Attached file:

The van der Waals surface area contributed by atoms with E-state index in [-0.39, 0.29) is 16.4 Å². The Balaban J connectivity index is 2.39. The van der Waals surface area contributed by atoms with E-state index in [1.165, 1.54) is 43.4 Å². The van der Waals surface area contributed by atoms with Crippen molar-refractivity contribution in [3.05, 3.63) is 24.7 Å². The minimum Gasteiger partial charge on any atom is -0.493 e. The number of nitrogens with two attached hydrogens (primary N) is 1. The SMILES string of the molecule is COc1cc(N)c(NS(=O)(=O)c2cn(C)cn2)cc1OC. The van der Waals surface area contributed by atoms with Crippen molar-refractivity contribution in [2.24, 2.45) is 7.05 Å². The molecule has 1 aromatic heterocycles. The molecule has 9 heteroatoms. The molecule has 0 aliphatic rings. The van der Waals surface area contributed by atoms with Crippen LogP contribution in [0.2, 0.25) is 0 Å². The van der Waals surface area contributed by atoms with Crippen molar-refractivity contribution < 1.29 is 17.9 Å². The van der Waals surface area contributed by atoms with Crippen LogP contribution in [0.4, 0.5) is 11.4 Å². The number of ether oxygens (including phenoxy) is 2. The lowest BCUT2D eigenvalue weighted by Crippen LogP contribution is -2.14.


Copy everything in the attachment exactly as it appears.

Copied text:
The van der Waals surface area contributed by atoms with E-state index in [-0.39, 0.29) is 16.4 Å². The Balaban J connectivity index is 2.39. The van der Waals surface area contributed by atoms with E-state index in [1.165, 1.54) is 43.4 Å². The van der Waals surface area contributed by atoms with Crippen molar-refractivity contribution in [3.05, 3.63) is 24.7 Å². The minimum Gasteiger partial charge on any atom is -0.493 e. The number of nitrogens with two attached hydrogens (primary N) is 1. The SMILES string of the molecule is COc1cc(N)c(NS(=O)(=O)c2cn(C)cn2)cc1OC. The van der Waals surface area contributed by atoms with Crippen molar-refractivity contribution in [2.24, 2.45) is 7.05 Å². The molecule has 1 aromatic heterocycles. The molecule has 9 heteroatoms. The molecule has 0 aliphatic rings. The van der Waals surface area contributed by atoms with Crippen LogP contribution in [0.2, 0.25) is 0 Å². The van der Waals surface area contributed by atoms with Crippen molar-refractivity contribution < 1.29 is 17.9 Å². The van der Waals surface area contributed by atoms with Crippen LogP contribution in [0.4, 0.5) is 11.4 Å². The number of ether oxygens (including phenoxy) is 2. The lowest BCUT2D eigenvalue weighted by Crippen LogP contribution is -2.14.